• Simon Belmont

    The backup is just data, it's not the whole app per se. Any app can actually store backup data in the "cloud" on Google's servers.

    This data gets restored if you sign back into a device with your Google account after a factory reset. Pretty nice feature.

  • http://twitter.com/keithketover Keith Ketover

    I wish they'd just give us the ability to delete a device from the dashboard/Play Store.

  • GazaIan

    Never knew this. Time to check it out!

  • GazaIan

    "Android Devices: Nothing interesting here."

    I have two Android Phones and a Galaxy Tab 10.1 : my iOS devices seem to show up in other areas, why does it hate my Android phones?

  • GazaIan

    Okay, a lot of the Dashboard info is drastically fucked up.

    Installed apps from Google Play (which, funnily enough, is marked as a services not yet supported in Dashboard): 115. I have well over 500.

    Cloud Printers: 33. WTF? I only have 2 printers in my house, one which is broken, plus Microsoft OneNote for those times I'm too lazy to print shit out. Where the hell did 33 come from?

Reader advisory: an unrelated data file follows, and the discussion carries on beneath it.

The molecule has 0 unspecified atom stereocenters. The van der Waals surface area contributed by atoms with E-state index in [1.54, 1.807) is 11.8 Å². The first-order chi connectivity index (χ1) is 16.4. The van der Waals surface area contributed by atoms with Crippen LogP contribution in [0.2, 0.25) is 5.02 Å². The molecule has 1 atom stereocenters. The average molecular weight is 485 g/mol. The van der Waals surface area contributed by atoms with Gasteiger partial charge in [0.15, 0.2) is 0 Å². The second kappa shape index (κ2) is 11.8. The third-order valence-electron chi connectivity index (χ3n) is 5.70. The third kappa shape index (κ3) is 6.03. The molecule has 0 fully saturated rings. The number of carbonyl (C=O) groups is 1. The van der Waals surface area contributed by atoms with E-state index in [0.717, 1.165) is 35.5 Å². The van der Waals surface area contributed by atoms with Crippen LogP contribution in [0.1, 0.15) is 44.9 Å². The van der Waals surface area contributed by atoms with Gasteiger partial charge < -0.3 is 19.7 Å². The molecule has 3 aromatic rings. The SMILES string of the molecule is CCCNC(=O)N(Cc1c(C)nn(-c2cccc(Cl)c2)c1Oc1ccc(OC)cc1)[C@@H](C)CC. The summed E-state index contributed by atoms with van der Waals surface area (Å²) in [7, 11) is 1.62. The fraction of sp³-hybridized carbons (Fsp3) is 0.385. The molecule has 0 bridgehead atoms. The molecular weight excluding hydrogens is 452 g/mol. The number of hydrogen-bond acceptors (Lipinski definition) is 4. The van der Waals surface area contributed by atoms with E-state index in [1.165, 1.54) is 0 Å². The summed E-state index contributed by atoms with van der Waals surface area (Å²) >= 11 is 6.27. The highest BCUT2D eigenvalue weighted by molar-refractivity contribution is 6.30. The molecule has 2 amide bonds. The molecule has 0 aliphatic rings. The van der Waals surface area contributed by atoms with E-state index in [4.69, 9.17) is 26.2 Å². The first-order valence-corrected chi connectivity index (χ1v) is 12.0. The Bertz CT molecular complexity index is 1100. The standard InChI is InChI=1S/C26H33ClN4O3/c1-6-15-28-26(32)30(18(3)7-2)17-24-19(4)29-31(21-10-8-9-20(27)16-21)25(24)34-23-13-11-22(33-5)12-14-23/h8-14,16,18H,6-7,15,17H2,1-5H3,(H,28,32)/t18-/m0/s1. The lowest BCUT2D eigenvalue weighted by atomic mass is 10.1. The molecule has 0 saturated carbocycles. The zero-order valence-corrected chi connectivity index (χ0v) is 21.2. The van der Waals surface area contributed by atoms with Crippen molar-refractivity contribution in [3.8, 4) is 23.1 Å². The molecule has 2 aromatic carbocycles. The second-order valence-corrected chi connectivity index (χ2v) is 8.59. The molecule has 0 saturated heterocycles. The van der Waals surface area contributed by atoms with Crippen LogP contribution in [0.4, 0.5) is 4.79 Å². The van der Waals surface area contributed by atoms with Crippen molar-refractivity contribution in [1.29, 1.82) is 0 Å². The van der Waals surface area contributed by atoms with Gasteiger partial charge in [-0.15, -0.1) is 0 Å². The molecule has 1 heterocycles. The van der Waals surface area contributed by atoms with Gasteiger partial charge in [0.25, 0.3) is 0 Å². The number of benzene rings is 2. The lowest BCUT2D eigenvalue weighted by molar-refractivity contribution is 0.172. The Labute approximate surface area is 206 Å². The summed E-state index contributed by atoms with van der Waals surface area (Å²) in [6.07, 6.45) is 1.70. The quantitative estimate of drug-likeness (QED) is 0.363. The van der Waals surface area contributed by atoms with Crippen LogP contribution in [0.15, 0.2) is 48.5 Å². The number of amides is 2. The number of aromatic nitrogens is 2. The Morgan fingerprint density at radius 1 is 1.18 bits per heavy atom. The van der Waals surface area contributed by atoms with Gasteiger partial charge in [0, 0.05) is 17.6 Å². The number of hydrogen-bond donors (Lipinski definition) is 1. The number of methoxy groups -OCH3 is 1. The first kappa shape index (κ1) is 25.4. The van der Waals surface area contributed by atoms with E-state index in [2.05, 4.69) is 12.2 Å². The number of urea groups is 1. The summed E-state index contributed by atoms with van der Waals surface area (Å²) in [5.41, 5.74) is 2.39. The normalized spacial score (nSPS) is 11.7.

• http://androidtaskforce.com/ Chris Gustafson

    Still wish I could delete old devices from here, and the Play Store.

  • http://codytoombs.wordpress.com/ Cody Toombs

    I think many roms don't run the backup service correctly. Of 4 listed devices, my Nexus 7 has a full list (7 items), and the most recent CM9 flash onto my GTab-10.1 has a mostly full list. The older CM9 flash of my GTab-10.1 and my phone (currently running an AOSP-ish ICS rom) are completely empty. I suspect this indicates that the roms themselves aren't properly instituting the Backup Service, which might explain why so many people don't have anything listed.